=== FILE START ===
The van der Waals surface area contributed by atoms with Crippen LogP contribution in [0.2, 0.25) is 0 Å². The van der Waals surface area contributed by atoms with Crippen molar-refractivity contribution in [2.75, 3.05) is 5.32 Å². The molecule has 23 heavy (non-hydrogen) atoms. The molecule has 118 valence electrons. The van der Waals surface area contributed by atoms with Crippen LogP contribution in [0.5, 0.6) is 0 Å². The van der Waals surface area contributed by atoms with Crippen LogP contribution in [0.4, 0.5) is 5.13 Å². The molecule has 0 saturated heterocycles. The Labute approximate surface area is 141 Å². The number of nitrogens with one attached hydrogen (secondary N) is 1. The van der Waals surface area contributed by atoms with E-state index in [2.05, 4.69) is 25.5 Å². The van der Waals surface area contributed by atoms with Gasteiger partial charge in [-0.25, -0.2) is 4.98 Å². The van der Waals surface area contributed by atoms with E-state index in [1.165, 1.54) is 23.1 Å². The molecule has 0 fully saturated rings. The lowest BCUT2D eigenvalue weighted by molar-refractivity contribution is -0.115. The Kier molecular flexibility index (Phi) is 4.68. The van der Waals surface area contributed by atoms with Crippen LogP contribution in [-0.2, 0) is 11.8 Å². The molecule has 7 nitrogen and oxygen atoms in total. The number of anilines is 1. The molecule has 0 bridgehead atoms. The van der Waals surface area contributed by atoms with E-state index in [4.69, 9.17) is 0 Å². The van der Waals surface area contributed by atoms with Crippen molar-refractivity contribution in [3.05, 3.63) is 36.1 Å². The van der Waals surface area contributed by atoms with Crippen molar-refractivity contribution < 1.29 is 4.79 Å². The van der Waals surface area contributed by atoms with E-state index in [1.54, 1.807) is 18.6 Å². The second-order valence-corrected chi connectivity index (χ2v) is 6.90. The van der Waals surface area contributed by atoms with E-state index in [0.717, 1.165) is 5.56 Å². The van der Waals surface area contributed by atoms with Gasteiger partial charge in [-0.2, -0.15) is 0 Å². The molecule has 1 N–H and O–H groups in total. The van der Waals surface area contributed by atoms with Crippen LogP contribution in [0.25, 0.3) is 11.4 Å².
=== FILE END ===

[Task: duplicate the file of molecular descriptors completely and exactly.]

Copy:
The van der Waals surface area contributed by atoms with Crippen LogP contribution in [0.2, 0.25) is 0 Å². The van der Waals surface area contributed by atoms with Crippen molar-refractivity contribution in [2.75, 3.05) is 5.32 Å². The molecule has 23 heavy (non-hydrogen) atoms. The molecule has 118 valence electrons. The van der Waals surface area contributed by atoms with Crippen LogP contribution in [0.5, 0.6) is 0 Å². The van der Waals surface area contributed by atoms with Crippen LogP contribution in [0.4, 0.5) is 5.13 Å². The molecule has 0 saturated heterocycles. The Labute approximate surface area is 141 Å². The number of nitrogens with one attached hydrogen (secondary N) is 1. The van der Waals surface area contributed by atoms with E-state index in [2.05, 4.69) is 25.5 Å². The van der Waals surface area contributed by atoms with Gasteiger partial charge in [-0.25, -0.2) is 4.98 Å². The van der Waals surface area contributed by atoms with E-state index in [1.165, 1.54) is 23.1 Å². The molecule has 0 fully saturated rings. The lowest BCUT2D eigenvalue weighted by molar-refractivity contribution is -0.115. The Kier molecular flexibility index (Phi) is 4.68. The van der Waals surface area contributed by atoms with Crippen LogP contribution in [-0.2, 0) is 11.8 Å². The molecule has 7 nitrogen and oxygen atoms in total. The number of anilines is 1. The molecule has 0 bridgehead atoms. The van der Waals surface area contributed by atoms with E-state index in [4.69, 9.17) is 0 Å². The van der Waals surface area contributed by atoms with Crippen molar-refractivity contribution in [3.05, 3.63) is 36.1 Å². The van der Waals surface area contributed by atoms with Crippen molar-refractivity contribution < 1.29 is 4.79 Å². The van der Waals surface area contributed by atoms with E-state index in [1.54, 1.807) is 18.6 Å². The second-order valence-corrected chi connectivity index (χ2v) is 6.90. The van der Waals surface area contributed by atoms with E-state index in [0.717, 1.165) is 5.56 Å². The van der Waals surface area contributed by atoms with Gasteiger partial charge in [-0.2, -0.15) is 0 Å². The molecule has 1 N–H and O–H groups in total. The van der Waals surface area contributed by atoms with Crippen LogP contribution in [0.25, 0.3) is 11.4 Å².